Part of the problem was that I went straight from high school to college to graduate school right back to elementary school again as a teacher; school has been my schema since I was a baby. There’s also the fact that I never really literally leave work at work, because all teachers have more to do than can be done in the hours they’re paid to do it in, so stuff just gets done at home.
There was more to my inability to leave work at work, though. I simply didn’t let go of the thoughts of my students when I locked up my classroom at the end of the day. They didn’t go away when I closed my computer, sat down to dinner with a friend, or went to the grocery store. … In the busy moments and the still moments, my students from that first class were with me wherever I was.
I teach kids how to eat, how to walk, how to read, how to speak. I believe in their ability to do those things and in their right to access the learning they need to be able to do so. So I walked around with their present levels of performances shuffling around inside of me and with their goals hanging over me.
I would talk about my kids constantly. Every funny story, new word, successful moment, and messy disaster, I wanted to share it with my family and friends. My friends (liberal arts majors in their early twenties) were uncomfortably amused and more often generally horrified by my stories. They agreed that one of my students calling me “mean lady” was fairly hilarious but got quiet when they discovered the bruises on my arms were from where a child had bitten me.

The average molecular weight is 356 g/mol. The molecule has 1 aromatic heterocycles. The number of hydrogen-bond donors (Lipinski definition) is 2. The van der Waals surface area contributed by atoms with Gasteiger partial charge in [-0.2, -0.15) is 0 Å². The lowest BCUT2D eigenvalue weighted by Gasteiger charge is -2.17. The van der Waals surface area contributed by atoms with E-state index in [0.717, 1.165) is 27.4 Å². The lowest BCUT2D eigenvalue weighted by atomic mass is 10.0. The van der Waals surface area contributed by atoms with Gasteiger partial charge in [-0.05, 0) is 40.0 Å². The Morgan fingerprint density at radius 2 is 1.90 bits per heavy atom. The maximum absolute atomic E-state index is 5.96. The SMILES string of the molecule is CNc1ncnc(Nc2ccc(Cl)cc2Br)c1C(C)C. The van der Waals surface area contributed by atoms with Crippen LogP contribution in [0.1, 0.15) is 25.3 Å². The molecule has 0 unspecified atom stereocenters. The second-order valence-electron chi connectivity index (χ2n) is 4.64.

To tell each story, I felt like I had to fill my audience in on all the details about the kids so they would therefore understand why it was funny or cool or sad — and sometimes it was too much. My friends were very interested in my job, but they would get stuck amid all the acronyms and passionate blustering. . . . and start to quietly zone out.
There was no dramatic realization that caused me to suddenly stop holding onto my students too tightly in my thoughts. It’s only looking back now that I realize how differently I carry them with me today. I think it takes experiencing the success-setback-success pattern over a whole school year for us teachers to start feeling a decline in the urgency of our students’ needs and our expectations.
For example, it took my student Saria more than two years to say her own name correctly, which she can now do in a full three-word sentence. After two years of squeezing words out of her like the last toothpaste left in the tube, this child now talks incessantly. When she leaves at the end of the day, I’m not thinking as much about the fact that she still can’t count to five. Instead, I’m enjoying the peace and quiet.